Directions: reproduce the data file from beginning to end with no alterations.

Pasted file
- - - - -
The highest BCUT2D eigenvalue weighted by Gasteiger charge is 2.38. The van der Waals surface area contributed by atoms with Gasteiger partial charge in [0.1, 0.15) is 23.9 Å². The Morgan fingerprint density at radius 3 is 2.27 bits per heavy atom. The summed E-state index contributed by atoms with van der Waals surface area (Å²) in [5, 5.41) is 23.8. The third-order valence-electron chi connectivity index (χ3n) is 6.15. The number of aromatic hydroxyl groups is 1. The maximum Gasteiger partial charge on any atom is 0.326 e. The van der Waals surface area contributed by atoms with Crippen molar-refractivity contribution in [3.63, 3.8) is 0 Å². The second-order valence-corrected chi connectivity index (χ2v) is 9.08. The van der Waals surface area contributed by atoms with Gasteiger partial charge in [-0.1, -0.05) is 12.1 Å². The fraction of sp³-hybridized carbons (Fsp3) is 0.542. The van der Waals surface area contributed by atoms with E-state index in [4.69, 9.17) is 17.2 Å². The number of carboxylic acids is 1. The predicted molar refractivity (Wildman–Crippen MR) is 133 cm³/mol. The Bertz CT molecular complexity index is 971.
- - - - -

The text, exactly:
The highest BCUT2D eigenvalue weighted by Gasteiger charge is 2.38. The van der Waals surface area contributed by atoms with Gasteiger partial charge in [0.1, 0.15) is 23.9 Å². The Morgan fingerprint density at radius 3 is 2.27 bits per heavy atom. The summed E-state index contributed by atoms with van der Waals surface area (Å²) in [5, 5.41) is 23.8. The third-order valence-electron chi connectivity index (χ3n) is 6.15. The number of aromatic hydroxyl groups is 1. The maximum Gasteiger partial charge on any atom is 0.326 e. The van der Waals surface area contributed by atoms with Crippen molar-refractivity contribution in [3.63, 3.8) is 0 Å². The second-order valence-corrected chi connectivity index (χ2v) is 9.08. The van der Waals surface area contributed by atoms with Gasteiger partial charge in [-0.1, -0.05) is 12.1 Å². The fraction of sp³-hybridized carbons (Fsp3) is 0.542. The van der Waals surface area contributed by atoms with E-state index in [4.69, 9.17) is 17.2 Å². The number of carboxylic acids is 1. The predicted molar refractivity (Wildman–Crippen MR) is 133 cm³/mol. The Bertz CT molecular complexity index is 971.